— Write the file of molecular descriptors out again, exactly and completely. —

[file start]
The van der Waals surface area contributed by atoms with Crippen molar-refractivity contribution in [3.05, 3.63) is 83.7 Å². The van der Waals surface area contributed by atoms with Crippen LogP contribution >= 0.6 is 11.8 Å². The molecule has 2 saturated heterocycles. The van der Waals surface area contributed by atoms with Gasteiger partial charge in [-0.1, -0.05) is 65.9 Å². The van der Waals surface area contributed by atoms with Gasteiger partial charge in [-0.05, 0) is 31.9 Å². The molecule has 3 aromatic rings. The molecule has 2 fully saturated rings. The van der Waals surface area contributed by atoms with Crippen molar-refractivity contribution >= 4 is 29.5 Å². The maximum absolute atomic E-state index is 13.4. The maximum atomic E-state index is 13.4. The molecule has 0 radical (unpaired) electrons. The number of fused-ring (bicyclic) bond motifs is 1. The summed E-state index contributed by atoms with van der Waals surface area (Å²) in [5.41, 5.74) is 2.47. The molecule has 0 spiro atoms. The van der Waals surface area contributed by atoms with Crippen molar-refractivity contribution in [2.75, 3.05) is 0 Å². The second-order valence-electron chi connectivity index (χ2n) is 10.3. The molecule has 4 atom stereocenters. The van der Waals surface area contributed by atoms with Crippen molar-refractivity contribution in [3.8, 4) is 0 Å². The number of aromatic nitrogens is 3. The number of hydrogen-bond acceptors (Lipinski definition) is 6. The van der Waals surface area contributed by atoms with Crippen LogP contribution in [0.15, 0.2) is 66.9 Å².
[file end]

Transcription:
The van der Waals surface area contributed by atoms with Crippen molar-refractivity contribution in [3.05, 3.63) is 83.7 Å². The van der Waals surface area contributed by atoms with Crippen LogP contribution >= 0.6 is 11.8 Å². The molecule has 2 saturated heterocycles. The van der Waals surface area contributed by atoms with Gasteiger partial charge in [-0.1, -0.05) is 65.9 Å². The van der Waals surface area contributed by atoms with Gasteiger partial charge in [-0.05, 0) is 31.9 Å². The molecule has 3 aromatic rings. The molecule has 2 fully saturated rings. The van der Waals surface area contributed by atoms with Crippen molar-refractivity contribution >= 4 is 29.5 Å². The maximum absolute atomic E-state index is 13.4. The maximum atomic E-state index is 13.4. The molecule has 0 radical (unpaired) electrons. The number of fused-ring (bicyclic) bond motifs is 1. The summed E-state index contributed by atoms with van der Waals surface area (Å²) in [5.41, 5.74) is 2.47. The molecule has 0 spiro atoms. The van der Waals surface area contributed by atoms with Crippen molar-refractivity contribution in [2.75, 3.05) is 0 Å². The second-order valence-electron chi connectivity index (χ2n) is 10.3. The molecule has 4 atom stereocenters. The van der Waals surface area contributed by atoms with Crippen molar-refractivity contribution in [3.8, 4) is 0 Å². The number of aromatic nitrogens is 3. The number of hydrogen-bond acceptors (Lipinski definition) is 6. The van der Waals surface area contributed by atoms with Crippen LogP contribution in [0.15, 0.2) is 66.9 Å².